It sometimes feels that the British film industry only makes about three or four different kinds of movies: dreadful gangster films that rarely get a release abroad, gritty social realism pictures, period costume dramas, and semi-quirky comedies with a tearjerking side, exemplified by something like “Billy Elliot” or “The Full Monty,” but more often turning out like “Calendar Girls” or “Song For Marion.”
The latter category might be the most dispiriting of them all, and it’s the category that “Pride” initially seemed to be fitting into. The film, directed by acclaimed theater director Matthew Warchus (who just this week was appointed Kevin Spacey‘s successor as the artistic director of the Old Vic Theater in London), has that mix of social issues drama, culture clash, old people doing unlikely things, and Bill Nighy that so often proves a middlebrow crowd-pleaser. But we figured there had to be a reason it had been picked to close the Directors’ Fortnight section at Cannes, and indeed there was: it’s a really, really good example of the genre, perhaps the best and most moving since “Billy Elliot.”
It shares one major element with that film: it centers around the 1984 miners strike, where the coal miners stopped work for almost a year in an (ultimately unsuccessful) attempt to stop Margaret Thatcher’s attempt to close down the pits. That’s not where we start, though. We begin as Mark (Ben Schnetzer), a confident Northern Irish social activist, and Joe (rising star George MacKay), a shy, closeted suburban kid, head to the gay pride march in London. Joe meets Max’s pal Mike (Joseph Gilgun, from “This Is England“) at the march, and becomes fast friends with them.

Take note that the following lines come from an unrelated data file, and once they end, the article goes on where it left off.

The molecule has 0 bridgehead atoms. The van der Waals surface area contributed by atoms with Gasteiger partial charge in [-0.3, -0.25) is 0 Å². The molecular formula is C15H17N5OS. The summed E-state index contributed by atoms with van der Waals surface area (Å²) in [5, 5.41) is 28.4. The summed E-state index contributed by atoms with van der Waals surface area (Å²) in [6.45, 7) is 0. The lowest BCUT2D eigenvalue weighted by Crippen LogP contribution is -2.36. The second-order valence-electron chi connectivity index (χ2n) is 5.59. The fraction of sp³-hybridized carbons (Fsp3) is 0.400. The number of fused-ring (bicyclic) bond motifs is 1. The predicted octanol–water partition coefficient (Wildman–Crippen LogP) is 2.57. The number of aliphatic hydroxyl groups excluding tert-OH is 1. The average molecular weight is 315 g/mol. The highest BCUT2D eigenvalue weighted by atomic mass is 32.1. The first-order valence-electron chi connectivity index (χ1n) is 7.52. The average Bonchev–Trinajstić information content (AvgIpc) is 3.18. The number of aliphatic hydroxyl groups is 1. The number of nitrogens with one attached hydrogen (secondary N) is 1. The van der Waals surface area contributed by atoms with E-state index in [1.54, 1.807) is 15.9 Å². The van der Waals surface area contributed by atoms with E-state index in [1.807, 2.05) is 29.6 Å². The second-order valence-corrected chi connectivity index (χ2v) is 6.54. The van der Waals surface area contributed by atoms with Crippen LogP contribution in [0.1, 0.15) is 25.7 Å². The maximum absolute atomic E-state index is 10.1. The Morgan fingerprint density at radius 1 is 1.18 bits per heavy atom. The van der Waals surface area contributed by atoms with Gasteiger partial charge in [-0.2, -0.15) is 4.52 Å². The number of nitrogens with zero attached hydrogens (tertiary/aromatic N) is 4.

Max, finding parallels between his own cause and the striking miners, and the three, together with brash lesbian Steph (Faye Marsay), pretty boy Jeff (Freddie Fox) and bookshop owner Gethin (Andrew Scott) and his longtime partner Jonathan (Dominic West), set up LGSM—Lesbians & Gays Support The Miners—to raise money for the starving workers in solidarity. But the union refuses to accept their help, and they’re forced to directly approach a community, eventually finding Dai (Paddy Considine), the leader of the miners in a small Welsh town.
Dai is surprisingly tolerant, but can’t promise that the rest of his community will be as open-minded, and when the campaigners come to visit, they’re initially greeted with suspicion at best, and prejudice at worst. Soon, many of Dai’s colleagues (who include Bill Nighy, Imelda Staunton and Jess Gunning as some of the more notable ones) are won over, but will the mining union accept their help in the same way?